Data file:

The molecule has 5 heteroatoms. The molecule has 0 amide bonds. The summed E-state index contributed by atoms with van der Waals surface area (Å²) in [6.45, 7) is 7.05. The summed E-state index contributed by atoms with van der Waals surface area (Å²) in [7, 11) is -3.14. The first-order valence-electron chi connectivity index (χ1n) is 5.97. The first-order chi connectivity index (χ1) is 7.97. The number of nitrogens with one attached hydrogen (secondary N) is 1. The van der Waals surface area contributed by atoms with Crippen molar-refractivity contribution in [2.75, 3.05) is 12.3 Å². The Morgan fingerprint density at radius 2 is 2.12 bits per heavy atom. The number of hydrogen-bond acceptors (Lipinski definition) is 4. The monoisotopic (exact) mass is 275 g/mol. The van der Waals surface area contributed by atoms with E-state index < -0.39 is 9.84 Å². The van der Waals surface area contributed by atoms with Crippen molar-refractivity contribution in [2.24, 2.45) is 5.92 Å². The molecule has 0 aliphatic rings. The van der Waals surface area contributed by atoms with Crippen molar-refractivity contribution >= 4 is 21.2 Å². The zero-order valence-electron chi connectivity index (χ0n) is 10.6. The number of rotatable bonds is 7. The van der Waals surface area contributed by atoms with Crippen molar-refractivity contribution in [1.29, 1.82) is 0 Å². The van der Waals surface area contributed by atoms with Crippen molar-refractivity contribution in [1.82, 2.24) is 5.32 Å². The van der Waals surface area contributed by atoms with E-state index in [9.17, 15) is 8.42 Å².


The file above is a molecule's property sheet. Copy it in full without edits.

The molecule has 5 heteroatoms. The molecule has 0 amide bonds. The summed E-state index contributed by atoms with van der Waals surface area (Å²) in [6.45, 7) is 7.05. The summed E-state index contributed by atoms with van der Waals surface area (Å²) in [7, 11) is -3.14. The first-order valence-electron chi connectivity index (χ1n) is 5.97. The first-order chi connectivity index (χ1) is 7.97. The number of nitrogens with one attached hydrogen (secondary N) is 1. The van der Waals surface area contributed by atoms with Crippen molar-refractivity contribution in [2.75, 3.05) is 12.3 Å². The Morgan fingerprint density at radius 2 is 2.12 bits per heavy atom. The number of hydrogen-bond acceptors (Lipinski definition) is 4. The monoisotopic (exact) mass is 275 g/mol. The van der Waals surface area contributed by atoms with E-state index < -0.39 is 9.84 Å². The van der Waals surface area contributed by atoms with Crippen molar-refractivity contribution in [2.24, 2.45) is 5.92 Å². The molecule has 0 aliphatic rings. The van der Waals surface area contributed by atoms with Crippen molar-refractivity contribution >= 4 is 21.2 Å². The zero-order valence-electron chi connectivity index (χ0n) is 10.6. The number of rotatable bonds is 7. The van der Waals surface area contributed by atoms with Crippen molar-refractivity contribution in [1.29, 1.82) is 0 Å². The van der Waals surface area contributed by atoms with Crippen molar-refractivity contribution in [1.82, 2.24) is 5.32 Å². The van der Waals surface area contributed by atoms with E-state index in [9.17, 15) is 8.42 Å².